Um … well, spend some time with me (laughs). No, we have different ways and, you know, I was brought up in the living room of storytellers. All my relatives had stories that were funny or challenging, and they just spoke to you, and I loved that about them. To me, Carlin was perhaps the most prolific of our stand-up comics; I knew George pretty well, and I just have so much respect for how he evolved into what he evolved into. I’m a storyteller, and there (may be) tinges of things that are upsetting, but I’m not coming out there and screaming, you know, “What’s going on here?” That’s sort of the roots of what I was from. I loved Sid Caesar, I loved Mel and Carl, and I just look for the truth and the humor and try to find my own point of view in it.
In your private life, it’s no secret you’re a fairly liberal Democrat. You hosted a Broadway fundraiser for Hillary Clinton last October, but as far as I know you don’t talk about politics much in your normal set. Do you feel any obligation to be a little more political in the Age of Trump, or is that not what you feel is your strong suit?
It can be a strong suit, but the sense I’m getting from people is they’d love to get away from it and be entertained. The first weeks of what we’ve entered into has been very polarizing to people, and yes, I’m a liberal Democrat, but I’m more conservative than I thought I would be (with) certain things. I’ll talk about (politics) if I feel like I have to that night, (if) I just can’t hold it in anymore, but this night’s not really about that. To me, I’m helping (the audience) get away from that. I don’t want to polarize an audience, I’m not there to get into fights with anybody. My goal is just to make them laugh as much as they can. Listen, if something happens, if I’ve got to talk about it then I’m going to talk about it, but never to the point where someone’s going to get pissed off and get up and walk out. That doesn’t do anybody any good.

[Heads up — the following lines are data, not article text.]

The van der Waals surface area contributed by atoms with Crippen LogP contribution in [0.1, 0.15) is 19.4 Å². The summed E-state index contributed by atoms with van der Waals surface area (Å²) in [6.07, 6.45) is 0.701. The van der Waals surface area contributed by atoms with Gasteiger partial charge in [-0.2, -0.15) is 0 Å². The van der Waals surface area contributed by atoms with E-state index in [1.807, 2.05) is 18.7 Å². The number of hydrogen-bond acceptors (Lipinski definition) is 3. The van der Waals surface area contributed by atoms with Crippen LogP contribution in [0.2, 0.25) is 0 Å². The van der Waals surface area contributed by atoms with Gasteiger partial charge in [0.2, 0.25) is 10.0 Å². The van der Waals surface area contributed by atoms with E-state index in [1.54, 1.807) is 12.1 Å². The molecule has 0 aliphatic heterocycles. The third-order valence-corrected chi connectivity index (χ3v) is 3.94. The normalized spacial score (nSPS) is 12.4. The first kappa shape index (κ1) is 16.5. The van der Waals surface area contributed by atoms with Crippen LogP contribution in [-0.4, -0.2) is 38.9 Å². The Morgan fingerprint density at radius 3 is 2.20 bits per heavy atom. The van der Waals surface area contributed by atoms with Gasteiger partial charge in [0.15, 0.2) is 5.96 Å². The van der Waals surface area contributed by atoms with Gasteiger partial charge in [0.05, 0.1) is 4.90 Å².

Getting older really is the greatest joke, isn’t it? Inside you don’t feel any older than perhaps 30, but the mirror says otherwise. You delve into this phenomenon a lot. One day you’re not the kid anymore, you’re the elder statesman; younger people come up to you and thank you for being a part of their childhood. Is that rewarding or annoying?
No, it’s fine. When I see someone who’s 60 and they’ll say, “I grew up with you. …” (laughs) “I’ve been watching you since I was a kid.” That kind of stuff, you know … listen, at this point it’s all fine. We do meet-and-greets (after shows), and people flew from New Orleans to Biloxi to see me, and they had named their son Max for Miracle Max in “Princess Bride.” So many “Harry met Sally” people — “We got married, we used your speech from the movie as wedding vows.” There’s some beautiful things about it. And then the reaction to “700 Sundays” has been very touching, when they tell me it helped them deal with the loss of a parent, or other sad moments in their lives. That’s tremendously satisfying. Anyone who gets annoyed with someone saying “I’ve known you since I was a kid,” I think they’re missing the point.
I don’t much like the term “bucket list,” but is there anything at all that you haven’t done that you’d like to do?
I’m glad you don’t like the term “bucket list,” because it means eventually you’re going to kick it.
You want to delay that as much as possible.
Well, I don’t think that way. I don’t know. I know I want to direct more movies. I’d like to get that chance again to do that. The last one I directed meant a lot to me, which was called “61*,” about Roger Maris and Mickey Mantle. I just want to just stay healthy and happy; that’s really the goal now at this point. I’ve done (so many) things that if I had to say, “That’s it,” I’m fine, but the goal right now is to be able to put my socks on without one of those devices that they give you in those stores.
When: 8 p.m. Monday
Where: The Long Center, 701 W. Riverside Drive
Cost: $69-$189 (special VIP and meet-and-greet packages available, $300-$550)